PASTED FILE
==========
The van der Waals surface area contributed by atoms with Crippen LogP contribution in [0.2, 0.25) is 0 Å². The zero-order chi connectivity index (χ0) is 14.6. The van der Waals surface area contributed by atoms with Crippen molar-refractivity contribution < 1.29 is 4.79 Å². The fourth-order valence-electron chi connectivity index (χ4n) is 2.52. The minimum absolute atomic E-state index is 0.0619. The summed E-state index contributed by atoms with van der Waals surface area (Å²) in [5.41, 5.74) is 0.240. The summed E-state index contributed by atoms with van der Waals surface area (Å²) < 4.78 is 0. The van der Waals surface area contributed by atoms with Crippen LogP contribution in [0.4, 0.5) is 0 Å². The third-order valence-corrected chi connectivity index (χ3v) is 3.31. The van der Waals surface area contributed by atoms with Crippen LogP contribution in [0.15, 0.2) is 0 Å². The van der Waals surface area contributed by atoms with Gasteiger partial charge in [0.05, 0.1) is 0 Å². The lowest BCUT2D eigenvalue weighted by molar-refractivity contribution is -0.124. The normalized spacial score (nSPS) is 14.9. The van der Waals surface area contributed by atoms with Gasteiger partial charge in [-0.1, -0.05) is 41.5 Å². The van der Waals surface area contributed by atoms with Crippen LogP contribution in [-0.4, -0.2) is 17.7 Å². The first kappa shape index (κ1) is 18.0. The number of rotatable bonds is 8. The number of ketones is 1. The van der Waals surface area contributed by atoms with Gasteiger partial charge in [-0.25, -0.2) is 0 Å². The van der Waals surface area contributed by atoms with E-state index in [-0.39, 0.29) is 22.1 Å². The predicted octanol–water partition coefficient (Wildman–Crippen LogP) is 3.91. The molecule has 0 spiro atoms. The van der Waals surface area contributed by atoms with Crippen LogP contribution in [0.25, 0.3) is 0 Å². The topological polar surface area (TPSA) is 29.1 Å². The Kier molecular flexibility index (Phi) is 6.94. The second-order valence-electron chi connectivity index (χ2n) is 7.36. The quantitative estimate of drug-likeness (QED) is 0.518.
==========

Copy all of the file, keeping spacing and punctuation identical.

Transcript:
The van der Waals surface area contributed by atoms with Crippen LogP contribution in [0.2, 0.25) is 0 Å². The zero-order chi connectivity index (χ0) is 14.6. The van der Waals surface area contributed by atoms with Crippen molar-refractivity contribution < 1.29 is 4.79 Å². The fourth-order valence-electron chi connectivity index (χ4n) is 2.52. The minimum absolute atomic E-state index is 0.0619. The summed E-state index contributed by atoms with van der Waals surface area (Å²) in [5.41, 5.74) is 0.240. The summed E-state index contributed by atoms with van der Waals surface area (Å²) < 4.78 is 0. The van der Waals surface area contributed by atoms with Crippen LogP contribution in [0.4, 0.5) is 0 Å². The third-order valence-corrected chi connectivity index (χ3v) is 3.31. The van der Waals surface area contributed by atoms with Crippen LogP contribution in [0.15, 0.2) is 0 Å². The van der Waals surface area contributed by atoms with Gasteiger partial charge in [0.05, 0.1) is 0 Å². The lowest BCUT2D eigenvalue weighted by molar-refractivity contribution is -0.124. The normalized spacial score (nSPS) is 14.9. The van der Waals surface area contributed by atoms with Gasteiger partial charge in [-0.1, -0.05) is 41.5 Å². The van der Waals surface area contributed by atoms with Crippen LogP contribution in [-0.4, -0.2) is 17.7 Å². The first kappa shape index (κ1) is 18.0. The number of rotatable bonds is 8. The number of ketones is 1. The van der Waals surface area contributed by atoms with Gasteiger partial charge in [-0.25, -0.2) is 0 Å². The van der Waals surface area contributed by atoms with E-state index in [-0.39, 0.29) is 22.1 Å². The predicted octanol–water partition coefficient (Wildman–Crippen LogP) is 3.91. The molecule has 0 spiro atoms. The van der Waals surface area contributed by atoms with Crippen LogP contribution in [0.25, 0.3) is 0 Å². The topological polar surface area (TPSA) is 29.1 Å². The Kier molecular flexibility index (Phi) is 6.94. The second-order valence-electron chi connectivity index (χ2n) is 7.36. The quantitative estimate of drug-likeness (QED) is 0.518.